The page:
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Science Talk

Science Talk: Changing Notions of Science in American Culture

Copyright Date: 2007
Published by: Rutgers University Press
Pages: 252
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  • Book Info
    Science Talk
    Book Description:

    Discoveries in the sciences are occurring constantly contributing to the changing defeition of the term "science" itself. Daniel Patrick Thurs examines what these controversies say about how we understand science now and in the future. Drawing on his analysis of magazines, newspapers, journals and other forms of public discourse, Thurs describes how science-originally used as a synonym for general knowledge-became a term to distinguish particular subjects as elite forms of study accessible only to the highly educated.

    eISBN: 978-0-8135-4152-5
    Subjects: General Science

Table of Contents

  1. Front Matter
    (pp. i-vi)
  2. Table of Contents
    (pp. vii-viii)
  3. Acknowledgments
    (pp. ix-xii)
  4. Introduction: Talking about Science
    (pp. 1-21)

    Modern science seems to suffer from a paradox. Numerous observers have noted “the awesome authority that science possesses” in the western world.¹ Sociologists Barry Barnes and David Edge have claimed that “in modern societies, science is next to beingthesource of cognitive authority.”² Simply labeling a piece of information scientific has often commanded attention and respect, if not assent. Science has, by most accounts, become an especially powerful incantation in American popular culture, even to the point of inspiring supposedly “childlike faith.”³ As early as the 1920s, journalist Frederick Lewis Allen claimed that in the minds of the “man...

  5. Chapter 1 Phrenology: A Science for Everyone
    (pp. 22-52)

    In 1839, nelson sizer set out to help phrenologize the nation. He had been reading about phrenology on his own for years when a neighbor invited him to join in giving a public lecture on the subject. From that first experience, he was hooked. In his memoirs, Sizer recalled the “solemn dignity” of the lecture and the way his more experienced neighbor “tried to bear himself as if he were preaching a sermon.” For the next forty years, Sizer devoted himself to advancing the cause of phrenological doctrine. He became a traveling lecturer, wandering from New England to Virginia in...

  6. Chapter 2 Evolution: Struggling over Science
    (pp. 53-89)

    In an 1872 issue of a magazine calledOld and New,the Reverend George Axford recounted his discussions with a former schoolteacher named Mary Alden. Alden was struggling with reconciling her religious convictions and recent scientific developments, particularly evolution. Axford, himself interested in the latest science, sought to comfort her through a variety of means. He explained that religious faith had been purified by each new discovery about nature; yet there remained as much real evidence for the existence of God as for the existence of light. He also compared the seemingly deterministic elements of Darwinian evolution to those of...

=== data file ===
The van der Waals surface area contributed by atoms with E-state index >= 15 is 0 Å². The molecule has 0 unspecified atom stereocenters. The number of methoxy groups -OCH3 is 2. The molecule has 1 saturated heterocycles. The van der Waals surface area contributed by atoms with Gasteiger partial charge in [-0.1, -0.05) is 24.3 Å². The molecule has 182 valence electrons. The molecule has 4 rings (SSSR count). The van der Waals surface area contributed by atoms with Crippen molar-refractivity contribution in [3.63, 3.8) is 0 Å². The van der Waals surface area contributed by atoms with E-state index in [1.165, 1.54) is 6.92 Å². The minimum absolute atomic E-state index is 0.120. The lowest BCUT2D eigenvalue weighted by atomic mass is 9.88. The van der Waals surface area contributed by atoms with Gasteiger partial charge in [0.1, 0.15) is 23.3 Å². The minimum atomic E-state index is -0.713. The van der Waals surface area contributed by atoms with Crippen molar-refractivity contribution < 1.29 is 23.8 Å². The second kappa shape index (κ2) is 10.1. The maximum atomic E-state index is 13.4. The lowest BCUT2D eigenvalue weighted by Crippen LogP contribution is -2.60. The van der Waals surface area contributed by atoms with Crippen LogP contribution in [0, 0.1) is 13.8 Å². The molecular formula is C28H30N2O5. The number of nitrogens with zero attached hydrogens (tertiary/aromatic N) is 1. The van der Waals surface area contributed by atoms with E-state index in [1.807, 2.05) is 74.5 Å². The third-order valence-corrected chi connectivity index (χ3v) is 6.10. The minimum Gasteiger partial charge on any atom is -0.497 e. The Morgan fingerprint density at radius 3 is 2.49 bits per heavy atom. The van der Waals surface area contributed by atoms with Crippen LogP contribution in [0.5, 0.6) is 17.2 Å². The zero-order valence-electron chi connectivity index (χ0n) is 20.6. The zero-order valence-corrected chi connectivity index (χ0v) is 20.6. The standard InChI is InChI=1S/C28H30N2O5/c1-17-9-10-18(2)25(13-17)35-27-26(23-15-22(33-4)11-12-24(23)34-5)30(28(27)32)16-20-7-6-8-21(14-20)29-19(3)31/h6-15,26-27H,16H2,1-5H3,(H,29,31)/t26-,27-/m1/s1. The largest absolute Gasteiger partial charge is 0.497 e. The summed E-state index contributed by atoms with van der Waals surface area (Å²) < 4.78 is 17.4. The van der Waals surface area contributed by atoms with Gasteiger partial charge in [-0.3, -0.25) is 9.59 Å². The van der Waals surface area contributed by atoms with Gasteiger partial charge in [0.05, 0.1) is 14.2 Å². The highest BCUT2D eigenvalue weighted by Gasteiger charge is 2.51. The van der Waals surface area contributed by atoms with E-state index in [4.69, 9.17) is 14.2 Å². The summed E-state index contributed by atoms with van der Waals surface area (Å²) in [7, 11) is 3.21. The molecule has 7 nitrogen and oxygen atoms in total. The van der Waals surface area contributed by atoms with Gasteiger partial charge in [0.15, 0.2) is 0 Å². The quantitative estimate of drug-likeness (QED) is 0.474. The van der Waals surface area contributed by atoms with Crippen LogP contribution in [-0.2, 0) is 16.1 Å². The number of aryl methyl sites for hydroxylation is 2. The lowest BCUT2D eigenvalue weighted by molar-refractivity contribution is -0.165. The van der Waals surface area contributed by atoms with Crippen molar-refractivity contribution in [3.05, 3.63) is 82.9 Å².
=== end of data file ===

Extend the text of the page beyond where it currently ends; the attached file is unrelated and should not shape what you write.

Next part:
7. Chapter 3 Relativity: A Science Set Apart
    (pp. 90-122)

    In early 1930, news of a riot in New York City circulated widely. That was, perhaps in itself, not particularly noteworthy. But this riot occurred at the American Museum of Natural History. And, more unusual still, it began when several thousand “men, women and children” tried to get into a small theater where a film explaining Albert Einstein’s theory of relativity was going to be shown.¹ In fact, the “mob” was actually a gathering organized by the Amateur Astronomers’ Association of New York. Police had been called, said the Association’s treasurer in a letter to theNew York Times,not...

  8. Chapter 4 UFOs: In the Shadow of Science
    (pp. 123-158)

    In 1969, physicist edward Condon denounced the spread of what he called “Scientific Pornography.” From 1966 to 1968, he had led a University of Colorado effort, on behalf of the United States Air Force, to study unidentified flying objects (UFOs). Over that period of time, Condon became a highly visible and outspoken crusader against not only flying saucers but all things “pseudo-scientific.” In his view, publishers going after a profit often distorted science, printing, promoting, and selling “pseudo-science magazine articles and paper back books” by the tens of thousands and even millions. He was particularly concerned about impressionable youngsters. In...

  9. Chapter 5 Intelligent Design: The Evolution of Science Talk
    (pp. 159-184)

    During the summer and fall of 2005, the meaning of science became a topic of intense public controversy in America’s heartland. That controversy began when, in order to introduce more “objectivity” in the teaching of Darwinian evolution, several Kansas school board members proposed revising the definition of science in state education standards.¹ Rather than follow the previous standards in stressing the restriction of scientific knowledge to purely natural explanations of the world, the new version focused on the methodological aspects of science, including “observation, hypothesis testing, measurement, experimentation, logical argument, and theory-building.”² The difference was subtle but it was enough...

  10. Notes
    (pp. 185-224)
  11. Index
    (pp. 225-238)
  12. Back Matter
    (pp. 239-240)